Since the Bernie Madoff scandal grabbed headlines several years ago, investors have become more aware of what a Ponzi scheme is and how they operate. While the Madoff scandal was big news, most people still don’t realize that—at any given time in this country—there are thousands of Ponzi schemes being perpetrated against unsuspecting investors.
Once the scheme itself unravels—as they always do—investors are left asking themselves, “How can I get my money back?”
A Ponzi scheme is a fraudulent investment operation that pays “returns” to investors from their own money, or money paid by later investors, rather than from an actual earned revenue. These schemes are illegal and operate on the “rob Peter to pay Paul” principle, where money from new investors is used to pay off the previous investors.
This continuous and destructive cycle eventually falls apart when not enough new investors can be found. In my experience, the strongest chance Ponzi scheme victims have to recover their losses is when the Ponzi schemer is associated with a registered brokerage firm.
There are two theories under which a brokerage firm might be liable for its broker’s Ponzi scheme.
The first theory of liability for brokerage firms is that, although the firm may claim to be unaware that one of its brokers is offering unlicensed and unlawful securities (known as “selling away”), brokerage firms have an absolute duty to supervise the actions of their brokers.
The brokerage firms can be held responsible for the losses sustained by victims of the fraud if the firm failed to adequately supervise its broker. Brokerage firms may not turn a blind eye while their representatives sell sham investments otherwise run rampant with its customers’ assets. They have an affirmative duty to implement and operate a robust supervisory system that adequately monitors and detects this type of misconduct.
This means that a brokerage firm can be forced to pay for the losses you suffered in a Ponzi scheme, even if the brokerage firm claims it was unaware of the broker’s misconduct.
The second theory is under a state’s securities laws. Every state has its own securities laws and rules often known as “blue sky laws.” While the laws certainly vary from state to state, all states require registration of securities offerings, brokerage firms, and brokers. All states try to prevent fraud. A traditional Ponzi scheme typically carries multiple state securities law violations, being that the whole system is a scam, and the securities being sold are not properly registered with the state.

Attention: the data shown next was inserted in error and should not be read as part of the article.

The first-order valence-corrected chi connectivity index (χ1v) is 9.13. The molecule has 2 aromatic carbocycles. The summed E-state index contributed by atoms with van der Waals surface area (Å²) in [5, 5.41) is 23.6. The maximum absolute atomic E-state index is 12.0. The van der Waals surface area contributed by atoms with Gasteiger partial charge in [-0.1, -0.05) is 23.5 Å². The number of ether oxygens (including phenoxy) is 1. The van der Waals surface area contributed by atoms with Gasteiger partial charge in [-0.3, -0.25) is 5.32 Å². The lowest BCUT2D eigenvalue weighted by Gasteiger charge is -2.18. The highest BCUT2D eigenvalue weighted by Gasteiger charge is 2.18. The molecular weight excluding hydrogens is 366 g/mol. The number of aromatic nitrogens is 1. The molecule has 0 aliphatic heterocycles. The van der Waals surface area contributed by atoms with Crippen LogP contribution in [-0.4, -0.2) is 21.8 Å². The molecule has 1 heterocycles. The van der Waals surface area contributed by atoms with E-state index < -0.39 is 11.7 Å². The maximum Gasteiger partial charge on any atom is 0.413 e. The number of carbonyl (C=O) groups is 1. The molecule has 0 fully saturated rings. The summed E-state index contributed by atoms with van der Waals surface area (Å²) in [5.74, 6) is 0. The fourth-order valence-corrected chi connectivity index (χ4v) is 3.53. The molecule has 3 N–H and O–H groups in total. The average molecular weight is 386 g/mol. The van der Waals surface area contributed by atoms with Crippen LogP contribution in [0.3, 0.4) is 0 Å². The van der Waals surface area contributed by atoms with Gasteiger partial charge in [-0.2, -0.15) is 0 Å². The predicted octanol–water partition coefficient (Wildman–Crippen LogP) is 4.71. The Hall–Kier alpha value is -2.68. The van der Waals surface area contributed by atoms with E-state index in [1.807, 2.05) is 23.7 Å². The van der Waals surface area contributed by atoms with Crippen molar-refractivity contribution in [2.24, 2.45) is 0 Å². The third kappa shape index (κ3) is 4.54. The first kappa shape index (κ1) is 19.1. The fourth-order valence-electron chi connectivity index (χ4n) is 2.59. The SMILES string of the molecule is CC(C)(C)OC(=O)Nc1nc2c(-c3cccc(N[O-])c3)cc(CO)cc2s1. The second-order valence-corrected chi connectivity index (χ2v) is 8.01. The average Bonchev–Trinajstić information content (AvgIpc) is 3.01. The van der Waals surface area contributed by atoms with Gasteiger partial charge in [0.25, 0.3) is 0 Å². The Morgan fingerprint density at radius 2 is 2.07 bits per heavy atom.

The question then becomes which parties can be held liable under the state’s laws that the Ponzi scheme took place. For example, in Ohio, every person who has participated or aided the seller in any way making a sale that violates these acts are liable to the purchaser. Some states provide that if an entity receives any compensation for the fraud, whether directly or indirectly, that entity may be civilly liable.
It is hard to imagine a scenario where a schemer is able to conduct his illegal business without using one or more banks or financial institutions. A financial institution that accepts compensation, ignores red flags, and is essentially complicit in the scheme may be held liable under state securities laws for its aid to the schemer.
Many Ponzi scheme victims understandably want to file civil claims directly against the Ponzi schemer. From a practical standpoint, this approach often makes little sense. Once Ponzi schemers are discovered, it is usually the case that the schemer has spent all or most of the money. So while you could certainly sue the Ponzi schemer and very likely win a judgment against them in court, it’s unlikely you’ll recover any money at the end of the day.
In our experience, investors are much more likely to recover their losses by focusing their cases on the supervising brokerage firm and other third parties that may be held legally responsible for the Ponzi schemer’s misconduct and that have the financial ability to pay a judgment.
When Ponzi schemes eventually collapse and the perpetrators are caught, there are usually separate criminal proceedings that are brought against the Ponzi schemer. There are often separate receivership actions, in which a court appoints a person called a “receiver” to gather the Ponzi schemer’s remaining assets.
Ultimately, whatever assets are collected are eventually distributed to creditors, including investor victims. The receivers typically establish a claims process requiring victims to prove their losses in a scheme. While these proceedings serve important purposes, they are generally not intended to make Ponzi scheme victims whole.
In our experience, Ponzi scheme victims get very little, if any, of their money back via criminal courts or court-appointed receivers. In most cases, while it does not hurt to file a claim with the receiver, it likely will not lead to a full recovery of your losses.
At the end of the day, if you’ve lost money as a result of a Ponzi scheme, there are a few steps you need to take:
It is critical that you are prepared for the unique ins and outs of the FINRA arbitration process. David Meyer has provided an article for law students in the American Bar Association to help them understand the aftermath of a Ponzi scheme collapse.
Contact a securities fraud lawyer at Meyer Wilson for a free case review!